FOUR Perth residents are among 91 successful graduate nurses and midwives headed to Scotland this year.
The trip is part of a new partnership between the WA Department of Health and the UK’s NHS Grampian health service where the graduates will spend two years in Scotland receiving training and valuable employment experience.
Bull Creek’s Michaela Sharkey said after being unsuccessful in two graduate-related applications, she saw this program as an opportunity to fulfil her dreams of working as a registered nurse and of working abroad.
“I’m excited to experience life in a different country and being of Scottish heritage, I’m looking forward to learning more about where my family originate from and finally following my dream of working as a registered nurse,” she said.
“This program will help me to gain significant personal and professional growth as a health care professional, and to consolidate my knowledge and skills as a nurse.”
Bicton’s Cameron Lawrence said she was excited to start life after university and work in a different country.
“I’m grateful for the opportunity to work with the NHS as it is well-known for its nursing and midwifery education,” she said.
“This program will help me to develop my clinical skills and gain experience to benefit me in the future.”
Emily Daniels, of Shelley, said she decided to apply for the program because it sounded like a good opportunity to work and explore a new environment so early in her career.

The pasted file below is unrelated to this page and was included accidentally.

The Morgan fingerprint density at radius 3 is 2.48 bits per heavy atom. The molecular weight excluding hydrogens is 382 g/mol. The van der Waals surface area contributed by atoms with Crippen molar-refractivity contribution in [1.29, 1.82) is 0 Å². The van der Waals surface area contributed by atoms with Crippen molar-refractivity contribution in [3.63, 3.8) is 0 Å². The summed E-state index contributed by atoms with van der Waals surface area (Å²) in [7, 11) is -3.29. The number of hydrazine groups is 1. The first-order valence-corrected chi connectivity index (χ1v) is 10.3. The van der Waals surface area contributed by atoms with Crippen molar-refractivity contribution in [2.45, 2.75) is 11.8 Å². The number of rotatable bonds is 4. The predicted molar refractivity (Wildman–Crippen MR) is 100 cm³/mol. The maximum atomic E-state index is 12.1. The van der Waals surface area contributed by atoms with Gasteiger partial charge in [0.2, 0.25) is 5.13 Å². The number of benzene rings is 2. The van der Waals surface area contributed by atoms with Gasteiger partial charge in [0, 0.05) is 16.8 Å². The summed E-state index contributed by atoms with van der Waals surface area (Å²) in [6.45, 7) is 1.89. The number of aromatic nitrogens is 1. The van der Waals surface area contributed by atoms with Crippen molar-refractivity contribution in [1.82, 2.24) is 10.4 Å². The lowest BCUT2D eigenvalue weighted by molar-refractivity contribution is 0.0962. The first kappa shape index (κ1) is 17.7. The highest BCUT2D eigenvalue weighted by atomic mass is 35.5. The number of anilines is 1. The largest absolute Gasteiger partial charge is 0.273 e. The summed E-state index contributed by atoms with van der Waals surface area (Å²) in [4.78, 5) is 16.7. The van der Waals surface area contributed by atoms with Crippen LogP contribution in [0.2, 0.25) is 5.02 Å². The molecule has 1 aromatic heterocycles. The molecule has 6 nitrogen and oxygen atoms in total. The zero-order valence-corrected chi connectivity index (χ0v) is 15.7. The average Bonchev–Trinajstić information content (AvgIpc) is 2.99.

“I’m looking forward to living and working in a new country with experienced nurses and health professionals,” she said.
She said she hopes to gain new knowledge through the program but says she will miss the WA summer and long walks on the beach with her dog, Rafa.
Darch resident Harry Grisdale said he decided to apply for the program when he was unsuccessful in getting a place in local graduate programs and jobs he had applied for Australia-wide.
“I’m excited to see and do different things and it will be a new kind of challenge for me to overcome,” he said.
“This program will help me gain a better understanding of myself and as a registered nurse.”
The five-year collaborative partnership was established to support newly qualified nurses and midwives who had been unsuccessful in attaining a position within a recognised graduate program in WA.
“WA Health is listening to the graduates that have been unsuccessful over the past several years and see this as a strategic route that ensures we do not lose novice nurses and midwives to other professions,” acting chief nursing and midwifery officer Tracy Martin said.
“We hope to see many of these graduates back in our health system in a few years’ time with developed skills and knowledge, and a broad understanding of nursing and midwifery.”